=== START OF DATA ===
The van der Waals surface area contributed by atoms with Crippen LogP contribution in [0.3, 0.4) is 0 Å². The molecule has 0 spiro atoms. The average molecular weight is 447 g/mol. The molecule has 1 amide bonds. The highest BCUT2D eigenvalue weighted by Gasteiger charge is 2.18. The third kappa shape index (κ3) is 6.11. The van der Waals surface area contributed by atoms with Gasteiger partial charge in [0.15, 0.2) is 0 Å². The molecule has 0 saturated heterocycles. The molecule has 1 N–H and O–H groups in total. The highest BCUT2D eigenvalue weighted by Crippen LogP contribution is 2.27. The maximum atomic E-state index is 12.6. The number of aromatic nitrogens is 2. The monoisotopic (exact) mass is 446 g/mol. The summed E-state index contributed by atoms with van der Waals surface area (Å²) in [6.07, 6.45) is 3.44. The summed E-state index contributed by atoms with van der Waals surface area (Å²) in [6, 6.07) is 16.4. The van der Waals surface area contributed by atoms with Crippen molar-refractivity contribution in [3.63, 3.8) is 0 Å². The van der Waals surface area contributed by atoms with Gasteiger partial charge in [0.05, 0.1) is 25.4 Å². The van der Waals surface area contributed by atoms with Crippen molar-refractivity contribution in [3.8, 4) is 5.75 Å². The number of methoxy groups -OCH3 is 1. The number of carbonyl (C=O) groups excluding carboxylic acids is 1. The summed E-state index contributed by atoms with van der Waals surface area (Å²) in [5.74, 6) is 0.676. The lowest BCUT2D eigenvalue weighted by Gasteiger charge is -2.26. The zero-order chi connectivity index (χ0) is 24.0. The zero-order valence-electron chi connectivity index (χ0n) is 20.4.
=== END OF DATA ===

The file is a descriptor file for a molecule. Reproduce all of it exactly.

The van der Waals surface area contributed by atoms with Crippen LogP contribution in [0.3, 0.4) is 0 Å². The molecule has 0 spiro atoms. The average molecular weight is 447 g/mol. The molecule has 1 amide bonds. The highest BCUT2D eigenvalue weighted by Gasteiger charge is 2.18. The third kappa shape index (κ3) is 6.11. The van der Waals surface area contributed by atoms with Gasteiger partial charge in [0.15, 0.2) is 0 Å². The molecule has 0 saturated heterocycles. The molecule has 1 N–H and O–H groups in total. The highest BCUT2D eigenvalue weighted by Crippen LogP contribution is 2.27. The maximum atomic E-state index is 12.6. The number of aromatic nitrogens is 2. The monoisotopic (exact) mass is 446 g/mol. The summed E-state index contributed by atoms with van der Waals surface area (Å²) in [6.07, 6.45) is 3.44. The summed E-state index contributed by atoms with van der Waals surface area (Å²) in [6, 6.07) is 16.4. The van der Waals surface area contributed by atoms with Crippen molar-refractivity contribution in [3.63, 3.8) is 0 Å². The van der Waals surface area contributed by atoms with Gasteiger partial charge in [0.05, 0.1) is 25.4 Å². The van der Waals surface area contributed by atoms with Crippen molar-refractivity contribution in [3.8, 4) is 5.75 Å². The number of methoxy groups -OCH3 is 1. The number of carbonyl (C=O) groups excluding carboxylic acids is 1. The summed E-state index contributed by atoms with van der Waals surface area (Å²) in [5.74, 6) is 0.676. The lowest BCUT2D eigenvalue weighted by Gasteiger charge is -2.26. The zero-order chi connectivity index (χ0) is 24.0. The zero-order valence-electron chi connectivity index (χ0n) is 20.4.